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Last edited by Alpha Twit; 02-12-2020 at 09:45 PM.
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Old 02-13-2020, 01:28 AM
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Yes to low and slow, for several hours at least, or sous vide. No to removing the skin or putting a char on it, at least if you're making it Japanese [Edit: Actually shoyu pork is an Okinawa dish. BAD lingyi! You know better!] style which is supposed to be melt in your mouth tender. You can decide if you want to eat the skin or not, but adds flavor and helps the fat from melting away.

On a Japanese TV show, I think Soko Ga Shiratai, about limited menu items, a chef made only 6 or 8 slices of pork belly from the center of the belly. He simmered for it 24 hours in a special soy sauce only. When the host cut into it, it looked fantastic!

Last edited by lingyi; 02-13-2020 at 01:31 AM.
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Old 02-13-2020, 02:31 AM
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Quote:
Originally Posted by Alpha Twit View Post
I've never actually tried this but it sounds amazing and stupidly simple to make.

Rillons:
2 pounds pork belly, skin removed
Kosher salt
2 cups red wine (full bodied like Malbec or Cabernet Sauvignon)
2 cups sugar
Fresh thyme

The recipe comes from an episode of BASICS WITH BABISH where accompanied by guest chef Isaac Toups, a variety of cajun foods are prepared. This basically boils down to candied pork belly A.K.A. pig crack.
Rillons and rillettes (and rillauds for that matter) are kissing cousins in that they're all made in the same manner. The only difference is the size and texture of the finished product, and maybe the part of the pork that is used and the region in France where it was originally made, if you want to get technical.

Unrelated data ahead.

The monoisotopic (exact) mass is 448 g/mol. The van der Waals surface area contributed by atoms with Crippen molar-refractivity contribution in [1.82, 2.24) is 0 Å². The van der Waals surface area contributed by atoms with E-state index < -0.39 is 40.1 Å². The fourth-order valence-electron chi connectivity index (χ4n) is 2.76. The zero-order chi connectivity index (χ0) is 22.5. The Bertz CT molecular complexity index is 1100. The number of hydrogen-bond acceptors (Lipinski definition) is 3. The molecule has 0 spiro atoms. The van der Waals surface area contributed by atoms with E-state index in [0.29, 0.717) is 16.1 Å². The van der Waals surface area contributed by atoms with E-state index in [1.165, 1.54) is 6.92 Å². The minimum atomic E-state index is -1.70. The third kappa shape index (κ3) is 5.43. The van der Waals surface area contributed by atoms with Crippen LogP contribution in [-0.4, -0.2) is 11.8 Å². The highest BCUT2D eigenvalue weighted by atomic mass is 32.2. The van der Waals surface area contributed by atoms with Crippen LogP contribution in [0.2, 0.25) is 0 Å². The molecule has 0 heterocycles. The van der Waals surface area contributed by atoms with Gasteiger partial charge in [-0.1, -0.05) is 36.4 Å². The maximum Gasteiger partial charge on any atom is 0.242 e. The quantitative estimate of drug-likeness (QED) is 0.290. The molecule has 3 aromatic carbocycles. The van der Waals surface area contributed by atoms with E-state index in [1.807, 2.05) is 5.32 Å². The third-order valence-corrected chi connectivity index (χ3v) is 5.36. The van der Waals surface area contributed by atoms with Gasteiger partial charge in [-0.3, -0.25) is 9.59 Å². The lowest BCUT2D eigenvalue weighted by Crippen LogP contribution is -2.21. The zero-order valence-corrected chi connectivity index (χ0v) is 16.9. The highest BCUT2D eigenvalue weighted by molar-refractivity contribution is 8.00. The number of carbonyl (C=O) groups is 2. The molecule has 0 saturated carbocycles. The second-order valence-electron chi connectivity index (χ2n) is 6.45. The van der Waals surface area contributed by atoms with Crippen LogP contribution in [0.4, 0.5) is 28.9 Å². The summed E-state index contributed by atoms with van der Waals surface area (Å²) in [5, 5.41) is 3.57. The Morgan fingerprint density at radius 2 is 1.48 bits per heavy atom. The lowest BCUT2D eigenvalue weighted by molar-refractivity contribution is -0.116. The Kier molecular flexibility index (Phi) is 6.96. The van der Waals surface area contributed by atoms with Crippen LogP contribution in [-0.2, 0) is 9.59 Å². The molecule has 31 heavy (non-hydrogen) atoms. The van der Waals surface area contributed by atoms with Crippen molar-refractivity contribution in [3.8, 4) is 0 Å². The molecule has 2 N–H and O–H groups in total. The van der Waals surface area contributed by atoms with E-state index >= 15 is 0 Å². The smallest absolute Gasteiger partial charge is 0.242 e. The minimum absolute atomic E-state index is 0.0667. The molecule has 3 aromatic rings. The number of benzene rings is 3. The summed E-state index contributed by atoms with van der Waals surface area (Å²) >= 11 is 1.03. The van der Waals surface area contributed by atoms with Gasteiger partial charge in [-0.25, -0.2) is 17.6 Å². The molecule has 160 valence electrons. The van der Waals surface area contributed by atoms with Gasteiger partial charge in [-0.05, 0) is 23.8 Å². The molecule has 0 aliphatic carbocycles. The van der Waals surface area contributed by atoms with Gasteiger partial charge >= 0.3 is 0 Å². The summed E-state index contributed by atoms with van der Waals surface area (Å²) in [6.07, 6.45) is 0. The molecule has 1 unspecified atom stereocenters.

I've never heard of Cajun rillons/candied pork belly but I'm thinking the "candied" part is a mistranslation or misunderstanding of "confit", which is the type of cooking method used to make rillons and rillettes. I've often seen confit translated to English as "candied" in French menus which used to confuse me, but seeing that fruit confit uses sugar for preservation, it kind of cleared up how they got to that translation.
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Old 02-14-2020, 03:59 PM
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Quote:
Originally Posted by lingyi View Post
. . . On a Japanese TV show, I think Soko Ga Shiratai, about limited menu items, a chef made only 6 or 8 slices of pork belly from the center of the belly. He simmered for it 24 hours in a special soy sauce only. When the host cut into it, it looked fantastic!
I remember that show! We used to get a Japanese channel on the cable we had at that time, and I watched this regularly.

I've made pork kakuni using pork belly once or twice, and it was terrific. I've learned a lot about Japanese cooking from the lady chef on the youtube channel, Cooking With Dog.